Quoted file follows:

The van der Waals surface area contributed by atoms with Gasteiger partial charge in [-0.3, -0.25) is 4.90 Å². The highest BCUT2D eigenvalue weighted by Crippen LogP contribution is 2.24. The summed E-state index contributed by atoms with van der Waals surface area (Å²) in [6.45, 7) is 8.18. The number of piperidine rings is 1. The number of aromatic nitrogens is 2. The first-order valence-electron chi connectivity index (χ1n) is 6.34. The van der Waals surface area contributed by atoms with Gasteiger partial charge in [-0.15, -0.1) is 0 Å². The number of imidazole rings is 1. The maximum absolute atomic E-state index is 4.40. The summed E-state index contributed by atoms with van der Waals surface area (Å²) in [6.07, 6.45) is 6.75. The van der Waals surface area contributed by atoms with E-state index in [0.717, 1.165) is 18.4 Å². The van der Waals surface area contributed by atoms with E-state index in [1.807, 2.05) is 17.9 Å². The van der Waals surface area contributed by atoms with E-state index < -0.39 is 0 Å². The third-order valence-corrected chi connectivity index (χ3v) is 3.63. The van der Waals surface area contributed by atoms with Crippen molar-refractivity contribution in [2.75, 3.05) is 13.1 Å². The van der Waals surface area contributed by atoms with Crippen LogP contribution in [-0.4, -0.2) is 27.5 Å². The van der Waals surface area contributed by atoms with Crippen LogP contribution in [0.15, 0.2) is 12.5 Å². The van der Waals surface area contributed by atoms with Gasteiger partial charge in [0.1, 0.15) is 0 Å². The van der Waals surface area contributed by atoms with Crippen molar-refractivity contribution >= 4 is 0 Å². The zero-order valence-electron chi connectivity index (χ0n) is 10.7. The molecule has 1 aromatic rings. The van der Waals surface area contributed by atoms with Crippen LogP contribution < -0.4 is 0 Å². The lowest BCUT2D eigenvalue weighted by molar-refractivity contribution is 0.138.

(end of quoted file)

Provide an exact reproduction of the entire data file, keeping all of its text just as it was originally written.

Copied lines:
The van der Waals surface area contributed by atoms with Gasteiger partial charge in [-0.3, -0.25) is 4.90 Å². The highest BCUT2D eigenvalue weighted by Crippen LogP contribution is 2.24. The summed E-state index contributed by atoms with van der Waals surface area (Å²) in [6.45, 7) is 8.18. The number of piperidine rings is 1. The number of aromatic nitrogens is 2. The first-order valence-electron chi connectivity index (χ1n) is 6.34. The van der Waals surface area contributed by atoms with Gasteiger partial charge in [-0.15, -0.1) is 0 Å². The number of imidazole rings is 1. The maximum absolute atomic E-state index is 4.40. The summed E-state index contributed by atoms with van der Waals surface area (Å²) in [6.07, 6.45) is 6.75. The van der Waals surface area contributed by atoms with E-state index in [0.717, 1.165) is 18.4 Å². The van der Waals surface area contributed by atoms with E-state index in [1.807, 2.05) is 17.9 Å². The van der Waals surface area contributed by atoms with E-state index < -0.39 is 0 Å². The third-order valence-corrected chi connectivity index (χ3v) is 3.63. The van der Waals surface area contributed by atoms with Crippen molar-refractivity contribution in [2.75, 3.05) is 13.1 Å². The van der Waals surface area contributed by atoms with Crippen LogP contribution in [-0.4, -0.2) is 27.5 Å². The van der Waals surface area contributed by atoms with Crippen LogP contribution in [0.15, 0.2) is 12.5 Å². The van der Waals surface area contributed by atoms with Gasteiger partial charge in [0.1, 0.15) is 0 Å². The van der Waals surface area contributed by atoms with Crippen molar-refractivity contribution >= 4 is 0 Å². The zero-order valence-electron chi connectivity index (χ0n) is 10.7. The molecule has 1 aromatic rings. The van der Waals surface area contributed by atoms with Crippen LogP contribution < -0.4 is 0 Å². The lowest BCUT2D eigenvalue weighted by molar-refractivity contribution is 0.138.